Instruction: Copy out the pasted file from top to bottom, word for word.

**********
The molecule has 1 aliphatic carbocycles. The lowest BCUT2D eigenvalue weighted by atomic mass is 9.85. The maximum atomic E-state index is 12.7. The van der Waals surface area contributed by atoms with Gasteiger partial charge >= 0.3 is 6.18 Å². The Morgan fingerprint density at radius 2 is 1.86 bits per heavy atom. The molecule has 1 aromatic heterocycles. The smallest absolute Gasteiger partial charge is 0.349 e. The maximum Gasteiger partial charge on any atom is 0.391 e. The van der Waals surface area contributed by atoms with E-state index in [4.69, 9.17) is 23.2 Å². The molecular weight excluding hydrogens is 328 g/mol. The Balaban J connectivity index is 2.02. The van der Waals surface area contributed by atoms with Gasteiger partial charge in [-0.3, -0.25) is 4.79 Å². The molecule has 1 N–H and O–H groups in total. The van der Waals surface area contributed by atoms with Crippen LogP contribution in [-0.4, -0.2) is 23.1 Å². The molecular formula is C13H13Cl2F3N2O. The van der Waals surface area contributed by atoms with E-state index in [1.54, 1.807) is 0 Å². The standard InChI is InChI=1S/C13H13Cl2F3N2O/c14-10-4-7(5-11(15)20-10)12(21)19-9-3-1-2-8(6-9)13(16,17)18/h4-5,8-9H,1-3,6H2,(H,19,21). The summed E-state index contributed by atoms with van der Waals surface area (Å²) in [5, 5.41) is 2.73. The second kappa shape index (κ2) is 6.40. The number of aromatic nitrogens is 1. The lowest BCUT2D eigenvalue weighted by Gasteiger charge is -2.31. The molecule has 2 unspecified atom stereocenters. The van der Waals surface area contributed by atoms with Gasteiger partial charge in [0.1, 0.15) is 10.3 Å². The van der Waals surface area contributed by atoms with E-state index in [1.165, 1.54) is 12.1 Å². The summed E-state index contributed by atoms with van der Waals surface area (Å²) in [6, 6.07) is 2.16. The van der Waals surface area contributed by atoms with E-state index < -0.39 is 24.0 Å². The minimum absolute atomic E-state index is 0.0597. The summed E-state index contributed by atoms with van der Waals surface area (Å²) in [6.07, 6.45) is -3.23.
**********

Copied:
The molecule has 1 aliphatic carbocycles. The lowest BCUT2D eigenvalue weighted by atomic mass is 9.85. The maximum atomic E-state index is 12.7. The van der Waals surface area contributed by atoms with Gasteiger partial charge >= 0.3 is 6.18 Å². The Morgan fingerprint density at radius 2 is 1.86 bits per heavy atom. The molecule has 1 aromatic heterocycles. The smallest absolute Gasteiger partial charge is 0.349 e. The maximum Gasteiger partial charge on any atom is 0.391 e. The van der Waals surface area contributed by atoms with E-state index in [4.69, 9.17) is 23.2 Å². The molecular weight excluding hydrogens is 328 g/mol. The Balaban J connectivity index is 2.02. The van der Waals surface area contributed by atoms with Gasteiger partial charge in [-0.3, -0.25) is 4.79 Å². The molecule has 1 N–H and O–H groups in total. The van der Waals surface area contributed by atoms with Crippen LogP contribution in [-0.4, -0.2) is 23.1 Å². The molecular formula is C13H13Cl2F3N2O. The van der Waals surface area contributed by atoms with E-state index in [1.54, 1.807) is 0 Å². The standard InChI is InChI=1S/C13H13Cl2F3N2O/c14-10-4-7(5-11(15)20-10)12(21)19-9-3-1-2-8(6-9)13(16,17)18/h4-5,8-9H,1-3,6H2,(H,19,21). The summed E-state index contributed by atoms with van der Waals surface area (Å²) in [5, 5.41) is 2.73. The second kappa shape index (κ2) is 6.40. The number of aromatic nitrogens is 1. The lowest BCUT2D eigenvalue weighted by Gasteiger charge is -2.31. The molecule has 2 unspecified atom stereocenters. The van der Waals surface area contributed by atoms with Gasteiger partial charge in [0.1, 0.15) is 10.3 Å². The van der Waals surface area contributed by atoms with E-state index in [1.165, 1.54) is 12.1 Å². The summed E-state index contributed by atoms with van der Waals surface area (Å²) in [6, 6.07) is 2.16. The van der Waals surface area contributed by atoms with E-state index < -0.39 is 24.0 Å². The minimum absolute atomic E-state index is 0.0597. The summed E-state index contributed by atoms with van der Waals surface area (Å²) in [6.07, 6.45) is -3.23.